A Real-Time Dues Increase and New Membership Model Success Story
Two challenging membership dilemmas—raising dues and a new membership model—ended up working out very well for the Alpaca Owners Association. Consistent messaging, volunteer support, and member buy-in all played key roles.
The Alpaca Owners Association (AOA) restructured its membership with a significant dues increase this year. The best part? Members understood the reasoning for the change and voted for it overwhelmingly. Here’s a closer look at how it happened.
A Transparent Process
AOA came together as the result of a merger in 2014. At the time, dues was set at two levels—$15 and $115—with nothing in between. Even then, the benefits available at the $15 level resulted in a loss. AOA’s board and the previous executive director had tried to raise dues and failed. A main obstacle was that AOA’s bylaws required that any membership fee changes of more than 10 percent must go before a membership vote. Not surprisingly, members were opposed to any changes.
When AOA Executive Director Robin Gifford came on board in 2019, one of the first things she did was conduct a membership audit. It was clear the current fees could not sustain the organization. She knew it could do better, however the previous board and other members kept telling her, “We’ve tried this before. You will never be able to change it.”
Gifford was determined. She sat down with her team, and they spent months reviewing the details. They made a persona for the typical member. “Everyone will say there is no typical member,” Gifford said, “but there kind of is.” She and her team looked at member engagement levels. For example, some AOA members raise alpacas for their fleece, while others raise them for competition.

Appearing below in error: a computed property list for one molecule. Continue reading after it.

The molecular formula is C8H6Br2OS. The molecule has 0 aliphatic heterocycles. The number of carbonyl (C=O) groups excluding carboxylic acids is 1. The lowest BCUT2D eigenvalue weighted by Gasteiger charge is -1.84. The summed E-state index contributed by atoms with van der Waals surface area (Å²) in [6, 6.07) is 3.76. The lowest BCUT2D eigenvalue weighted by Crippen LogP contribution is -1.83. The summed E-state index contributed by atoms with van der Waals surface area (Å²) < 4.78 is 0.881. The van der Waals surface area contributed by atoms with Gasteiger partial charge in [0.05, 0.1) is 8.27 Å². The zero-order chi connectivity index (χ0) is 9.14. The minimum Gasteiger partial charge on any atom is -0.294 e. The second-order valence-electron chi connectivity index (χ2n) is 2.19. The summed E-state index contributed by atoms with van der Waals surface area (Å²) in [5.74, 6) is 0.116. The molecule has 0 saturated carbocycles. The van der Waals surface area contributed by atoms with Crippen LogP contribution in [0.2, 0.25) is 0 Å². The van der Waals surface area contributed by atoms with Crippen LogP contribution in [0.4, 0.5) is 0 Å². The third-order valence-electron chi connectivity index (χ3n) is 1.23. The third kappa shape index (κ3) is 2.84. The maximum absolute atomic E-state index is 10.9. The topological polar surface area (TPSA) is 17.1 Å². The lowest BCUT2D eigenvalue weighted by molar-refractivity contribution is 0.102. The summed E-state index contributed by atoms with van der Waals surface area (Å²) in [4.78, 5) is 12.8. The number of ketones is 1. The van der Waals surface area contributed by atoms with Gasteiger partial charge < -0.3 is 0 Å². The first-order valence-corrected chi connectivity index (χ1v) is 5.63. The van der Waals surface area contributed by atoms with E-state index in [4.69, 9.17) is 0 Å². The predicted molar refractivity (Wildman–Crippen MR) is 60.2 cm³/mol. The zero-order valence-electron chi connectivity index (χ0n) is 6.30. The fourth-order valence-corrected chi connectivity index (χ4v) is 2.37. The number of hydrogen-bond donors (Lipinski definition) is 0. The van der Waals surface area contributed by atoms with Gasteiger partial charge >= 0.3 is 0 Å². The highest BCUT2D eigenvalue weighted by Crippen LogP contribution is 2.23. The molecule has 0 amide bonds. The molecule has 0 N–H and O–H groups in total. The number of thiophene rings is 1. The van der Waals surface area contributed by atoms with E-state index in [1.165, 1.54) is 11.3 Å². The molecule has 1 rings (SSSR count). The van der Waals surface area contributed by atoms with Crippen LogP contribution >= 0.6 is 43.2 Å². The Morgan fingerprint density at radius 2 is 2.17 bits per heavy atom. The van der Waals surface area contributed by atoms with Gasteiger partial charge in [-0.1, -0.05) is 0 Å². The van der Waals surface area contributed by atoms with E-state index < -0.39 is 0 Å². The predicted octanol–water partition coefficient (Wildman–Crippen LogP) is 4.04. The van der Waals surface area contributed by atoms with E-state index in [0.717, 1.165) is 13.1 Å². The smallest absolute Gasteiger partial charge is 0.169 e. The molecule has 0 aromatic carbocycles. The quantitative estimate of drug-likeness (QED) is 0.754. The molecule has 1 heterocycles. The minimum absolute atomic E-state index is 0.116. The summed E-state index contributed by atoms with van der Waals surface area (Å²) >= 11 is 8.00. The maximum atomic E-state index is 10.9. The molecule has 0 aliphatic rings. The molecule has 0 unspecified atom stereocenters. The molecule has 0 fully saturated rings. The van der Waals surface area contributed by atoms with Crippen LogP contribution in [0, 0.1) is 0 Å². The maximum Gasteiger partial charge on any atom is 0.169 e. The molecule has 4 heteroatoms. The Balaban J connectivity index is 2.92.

So, Gifford and her team started to sort member types based on their interests and did not attach any money to the different types. Then they turned it over to AOA’s volunteer membership committee, who looked at the categories in terms of business models. Gifford’s team and the membership committee wrestled back and forth for several months and settled on four new levels and benefits based on value with fees to support each level.
The current dues structure is $20 for youth, $50 for primary, $150 for corporate, and $200 for business/show. Just looking at those levels of engagement was meaningful and valuable in terms of benefits, Gifford said. They sent the new structure to the board and the board accepted it with only minor changes. Then, the moment of truth: It was time to send it to members.
Getting Member Buy-In
AOA had done its homework. The group went to every show, every event, and talked about what was going to happen. “We all had talking points; we were all saying the same thing,” Gifford said. They held virtual online meetings so members could come and ask questions. They had a dedicated email where members could send questions. By the time the vote came around, “it was as if it had already happened,” Gifford said. The new membership structure passed with overwhelming support. Beyond strong buy-in, AOA also had more members renew than in any other year before.
The key to AOA’s success was listening to what members value, bringing in engaged volunteers—in this case, the membership committee—for transparency, and communicating value frequently through various channels.
“We thoroughly engaged so many members in the process, it reinvigorated the membership as a whole,” Gifford said. “Long-term members are re-engaging, and newer members are stepping up. It’s been a win-win.”
(MayaCom/iStock/Getty Images Plus)